Avoiding Bankruptcy When You Can

According to the National Bankruptcy Center, consumer bankruptcy filings rose in February of 2011. The American Bankruptcy Institute Executive Director, Samuel Gerdano, said, “Though consumers are striving to reduce their debt burden, high unemployment and a poor housing sector continue to fuel new bankruptcies.”

Personal bankruptcies have fallen 8% compared to the same time a year ago. The data for the first couple of months might indicate consumers won’t have a repeat performance of bankruptcy filings in 2010, where more than 1.6 million bankruptcies were reported (the highest level in five years).

Not everyone can avoid bankruptcy. When are you financially bankruptcy and when should you consider filing for bankruptcy protection? If your current sustainable income plus any cash reserves will not pay all of your living expenses, pay interest on outstanding loans, and reduce some of your principal on those loans, while paying on them for five years, you may be bankruptcy. Paying off debts for five years is chosen because five years is the maximum legal number of years a United States Bankruptcy Court allows for a bankruptcy repayment plan.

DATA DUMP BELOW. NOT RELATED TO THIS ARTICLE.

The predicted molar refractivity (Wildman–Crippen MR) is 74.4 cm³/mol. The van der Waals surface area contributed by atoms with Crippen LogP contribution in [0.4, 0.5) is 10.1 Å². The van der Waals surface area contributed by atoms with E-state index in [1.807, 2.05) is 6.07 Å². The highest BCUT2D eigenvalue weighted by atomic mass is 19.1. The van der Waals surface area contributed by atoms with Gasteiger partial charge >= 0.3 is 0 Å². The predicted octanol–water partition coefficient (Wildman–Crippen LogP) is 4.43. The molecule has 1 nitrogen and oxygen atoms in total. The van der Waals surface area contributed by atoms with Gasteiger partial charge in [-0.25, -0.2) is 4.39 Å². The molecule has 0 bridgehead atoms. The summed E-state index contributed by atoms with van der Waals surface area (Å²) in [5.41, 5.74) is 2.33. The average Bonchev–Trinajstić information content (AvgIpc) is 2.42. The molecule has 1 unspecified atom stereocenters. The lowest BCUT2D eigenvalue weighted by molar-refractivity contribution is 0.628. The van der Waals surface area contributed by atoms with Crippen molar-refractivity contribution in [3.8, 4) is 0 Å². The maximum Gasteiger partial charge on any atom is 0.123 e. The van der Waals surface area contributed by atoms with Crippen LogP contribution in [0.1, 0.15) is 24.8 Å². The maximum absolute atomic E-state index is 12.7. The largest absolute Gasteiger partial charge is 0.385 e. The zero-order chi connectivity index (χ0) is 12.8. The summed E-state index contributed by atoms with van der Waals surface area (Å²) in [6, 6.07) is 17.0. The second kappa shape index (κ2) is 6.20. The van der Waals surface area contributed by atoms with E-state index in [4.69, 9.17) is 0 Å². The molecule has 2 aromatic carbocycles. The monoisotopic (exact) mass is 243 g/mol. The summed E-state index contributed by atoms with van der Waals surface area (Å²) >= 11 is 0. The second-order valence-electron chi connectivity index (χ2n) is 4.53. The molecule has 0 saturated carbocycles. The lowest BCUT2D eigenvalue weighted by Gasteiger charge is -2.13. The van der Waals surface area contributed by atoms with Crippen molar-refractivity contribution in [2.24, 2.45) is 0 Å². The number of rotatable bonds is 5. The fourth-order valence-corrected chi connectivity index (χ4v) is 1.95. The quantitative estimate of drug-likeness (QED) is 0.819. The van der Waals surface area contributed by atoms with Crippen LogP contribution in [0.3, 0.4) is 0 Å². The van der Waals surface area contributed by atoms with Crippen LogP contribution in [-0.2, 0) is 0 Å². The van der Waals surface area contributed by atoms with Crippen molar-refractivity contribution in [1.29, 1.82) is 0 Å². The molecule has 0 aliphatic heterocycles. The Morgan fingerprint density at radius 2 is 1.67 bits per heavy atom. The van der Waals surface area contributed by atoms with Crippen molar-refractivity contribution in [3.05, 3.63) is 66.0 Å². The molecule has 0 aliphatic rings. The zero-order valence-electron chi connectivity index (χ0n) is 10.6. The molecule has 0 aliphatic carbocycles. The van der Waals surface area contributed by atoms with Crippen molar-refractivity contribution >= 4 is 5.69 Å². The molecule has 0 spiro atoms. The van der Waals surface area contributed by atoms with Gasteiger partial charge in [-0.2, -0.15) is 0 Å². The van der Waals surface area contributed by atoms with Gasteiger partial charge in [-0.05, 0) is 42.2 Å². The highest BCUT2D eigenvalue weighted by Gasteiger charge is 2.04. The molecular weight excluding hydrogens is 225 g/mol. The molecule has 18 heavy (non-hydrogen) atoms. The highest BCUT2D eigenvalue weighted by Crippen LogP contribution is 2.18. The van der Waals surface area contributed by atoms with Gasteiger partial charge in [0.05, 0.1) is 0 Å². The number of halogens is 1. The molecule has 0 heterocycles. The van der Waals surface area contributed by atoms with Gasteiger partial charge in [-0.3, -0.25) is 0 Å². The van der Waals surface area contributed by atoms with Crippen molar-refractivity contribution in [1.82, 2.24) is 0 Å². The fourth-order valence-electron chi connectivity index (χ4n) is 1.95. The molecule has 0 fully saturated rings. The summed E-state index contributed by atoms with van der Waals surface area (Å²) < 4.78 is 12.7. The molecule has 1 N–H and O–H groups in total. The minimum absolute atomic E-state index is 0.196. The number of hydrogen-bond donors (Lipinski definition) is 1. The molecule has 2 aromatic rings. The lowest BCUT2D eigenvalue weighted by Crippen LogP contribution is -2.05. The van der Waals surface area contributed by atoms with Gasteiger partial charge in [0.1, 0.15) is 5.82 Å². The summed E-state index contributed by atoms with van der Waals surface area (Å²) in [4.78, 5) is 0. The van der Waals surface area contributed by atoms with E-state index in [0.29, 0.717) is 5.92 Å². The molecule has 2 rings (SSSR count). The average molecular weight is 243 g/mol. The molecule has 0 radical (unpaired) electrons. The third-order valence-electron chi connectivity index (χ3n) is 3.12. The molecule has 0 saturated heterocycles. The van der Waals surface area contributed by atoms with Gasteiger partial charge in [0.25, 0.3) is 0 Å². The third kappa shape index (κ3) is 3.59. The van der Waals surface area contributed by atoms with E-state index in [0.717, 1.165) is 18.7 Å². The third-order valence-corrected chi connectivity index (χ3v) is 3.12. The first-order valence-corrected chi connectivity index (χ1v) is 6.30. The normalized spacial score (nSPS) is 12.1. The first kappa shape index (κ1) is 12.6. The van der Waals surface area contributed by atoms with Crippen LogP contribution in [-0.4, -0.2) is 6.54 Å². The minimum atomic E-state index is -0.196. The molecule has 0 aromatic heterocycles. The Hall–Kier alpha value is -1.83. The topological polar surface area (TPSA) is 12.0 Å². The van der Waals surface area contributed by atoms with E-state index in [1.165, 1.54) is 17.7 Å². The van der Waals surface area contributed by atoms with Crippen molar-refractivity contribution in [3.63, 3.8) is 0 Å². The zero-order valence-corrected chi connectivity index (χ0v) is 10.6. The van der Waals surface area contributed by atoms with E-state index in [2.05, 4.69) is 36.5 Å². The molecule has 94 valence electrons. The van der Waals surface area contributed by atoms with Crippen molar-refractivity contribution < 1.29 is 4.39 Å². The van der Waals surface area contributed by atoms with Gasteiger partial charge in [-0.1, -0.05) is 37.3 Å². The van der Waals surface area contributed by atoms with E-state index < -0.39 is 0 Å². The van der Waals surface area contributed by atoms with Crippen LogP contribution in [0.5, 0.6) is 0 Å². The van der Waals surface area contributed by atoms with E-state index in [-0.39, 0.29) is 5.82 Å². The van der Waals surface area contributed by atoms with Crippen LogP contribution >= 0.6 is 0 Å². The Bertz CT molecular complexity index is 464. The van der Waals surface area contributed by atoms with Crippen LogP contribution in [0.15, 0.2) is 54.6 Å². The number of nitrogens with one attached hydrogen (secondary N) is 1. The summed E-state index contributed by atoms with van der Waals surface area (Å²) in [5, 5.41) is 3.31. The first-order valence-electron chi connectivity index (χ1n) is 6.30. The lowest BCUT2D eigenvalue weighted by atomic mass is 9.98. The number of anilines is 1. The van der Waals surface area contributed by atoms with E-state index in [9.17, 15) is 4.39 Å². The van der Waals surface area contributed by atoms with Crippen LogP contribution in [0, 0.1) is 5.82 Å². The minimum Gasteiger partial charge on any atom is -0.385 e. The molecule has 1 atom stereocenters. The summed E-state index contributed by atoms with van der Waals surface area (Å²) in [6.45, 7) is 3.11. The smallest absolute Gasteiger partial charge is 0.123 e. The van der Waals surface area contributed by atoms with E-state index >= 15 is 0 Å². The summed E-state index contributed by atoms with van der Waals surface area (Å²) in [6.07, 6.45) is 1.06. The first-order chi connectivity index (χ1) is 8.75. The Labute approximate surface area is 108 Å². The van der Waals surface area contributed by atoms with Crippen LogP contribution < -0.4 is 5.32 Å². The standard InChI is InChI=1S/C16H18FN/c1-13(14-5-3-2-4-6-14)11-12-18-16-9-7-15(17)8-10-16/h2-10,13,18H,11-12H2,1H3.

Avoiding bankruptcy in this economy may take planning, skill, and luck. Our country has enjoyed good fortune (luck) throughout most of its glorious history, and most citizens have reaped the economic benefits. Even last year when bankruptcy filings were very high, the number of filings was only 1% of the adult population.

Bankruptcy can occur due to a divorce, foreclosure on personal or business property, loss of income, health problems, poor business decisions, bad timing, bad advice, or a poor economy.

Planning to avoid bankruptcy is not always successful, but without plans you are much more likely to experience bankruptcy. Planning to avoid bankruptcy can include purchasing insurance, contributing to a financial savings, building a reserve fund, and establishing a retirement account.

Developing good skills can also help you avoid becoming bankrupt. Some of the skills you might use to avoid bankruptcy include: accounting skills, specialty work or trade skills, social skills, reading and writing skills, and planning skills.

Can you avoid bankruptcy? If you have suffered a personal or financial crisis, maybe not.  If you are considering filing for bankruptcy protection, you may need the legal expertise of a bankruptcy lawyer. If you need of relief from the stress of debt and you live in or around the metropolitan area of Oakland, California, contact us at www.betterbankruptcy.com .We will help you find a bankruptcy attorney in your area who will answer your bankruptcy questions.

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